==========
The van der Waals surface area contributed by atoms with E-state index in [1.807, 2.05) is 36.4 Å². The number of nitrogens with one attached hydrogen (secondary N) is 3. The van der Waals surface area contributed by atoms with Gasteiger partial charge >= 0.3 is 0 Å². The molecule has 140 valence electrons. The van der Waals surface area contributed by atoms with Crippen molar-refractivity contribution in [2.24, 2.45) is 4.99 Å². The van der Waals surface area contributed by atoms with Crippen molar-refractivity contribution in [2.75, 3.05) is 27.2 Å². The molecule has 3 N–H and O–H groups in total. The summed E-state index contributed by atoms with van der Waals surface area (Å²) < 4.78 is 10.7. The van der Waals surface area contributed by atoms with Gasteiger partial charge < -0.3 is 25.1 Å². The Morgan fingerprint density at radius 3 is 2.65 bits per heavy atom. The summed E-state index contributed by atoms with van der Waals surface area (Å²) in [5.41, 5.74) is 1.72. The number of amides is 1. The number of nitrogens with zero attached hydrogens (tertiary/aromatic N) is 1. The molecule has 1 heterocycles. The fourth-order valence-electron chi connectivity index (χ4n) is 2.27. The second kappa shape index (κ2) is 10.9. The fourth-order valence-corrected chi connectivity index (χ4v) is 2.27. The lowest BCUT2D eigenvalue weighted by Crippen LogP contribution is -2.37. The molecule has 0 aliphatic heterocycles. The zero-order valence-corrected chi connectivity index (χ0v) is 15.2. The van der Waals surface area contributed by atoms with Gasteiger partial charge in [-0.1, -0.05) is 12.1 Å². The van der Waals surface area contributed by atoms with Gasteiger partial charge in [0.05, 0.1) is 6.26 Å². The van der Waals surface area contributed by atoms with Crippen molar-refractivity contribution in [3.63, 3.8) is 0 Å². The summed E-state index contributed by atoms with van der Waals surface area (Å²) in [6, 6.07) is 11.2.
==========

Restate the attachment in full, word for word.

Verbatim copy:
The van der Waals surface area contributed by atoms with E-state index in [1.807, 2.05) is 36.4 Å². The number of nitrogens with one attached hydrogen (secondary N) is 3. The van der Waals surface area contributed by atoms with Gasteiger partial charge >= 0.3 is 0 Å². The molecule has 140 valence electrons. The van der Waals surface area contributed by atoms with Crippen molar-refractivity contribution in [2.24, 2.45) is 4.99 Å². The van der Waals surface area contributed by atoms with Crippen molar-refractivity contribution in [2.75, 3.05) is 27.2 Å². The molecule has 3 N–H and O–H groups in total. The summed E-state index contributed by atoms with van der Waals surface area (Å²) < 4.78 is 10.7. The van der Waals surface area contributed by atoms with Gasteiger partial charge < -0.3 is 25.1 Å². The Morgan fingerprint density at radius 3 is 2.65 bits per heavy atom. The summed E-state index contributed by atoms with van der Waals surface area (Å²) in [5.41, 5.74) is 1.72. The number of amides is 1. The number of nitrogens with zero attached hydrogens (tertiary/aromatic N) is 1. The molecule has 1 heterocycles. The fourth-order valence-electron chi connectivity index (χ4n) is 2.27. The second kappa shape index (κ2) is 10.9. The fourth-order valence-corrected chi connectivity index (χ4v) is 2.27. The lowest BCUT2D eigenvalue weighted by Crippen LogP contribution is -2.37. The molecule has 0 aliphatic heterocycles. The zero-order valence-corrected chi connectivity index (χ0v) is 15.2. The van der Waals surface area contributed by atoms with Gasteiger partial charge in [-0.1, -0.05) is 12.1 Å². The van der Waals surface area contributed by atoms with Gasteiger partial charge in [0.05, 0.1) is 6.26 Å². The van der Waals surface area contributed by atoms with Crippen molar-refractivity contribution in [3.63, 3.8) is 0 Å². The summed E-state index contributed by atoms with van der Waals surface area (Å²) in [6, 6.07) is 11.2.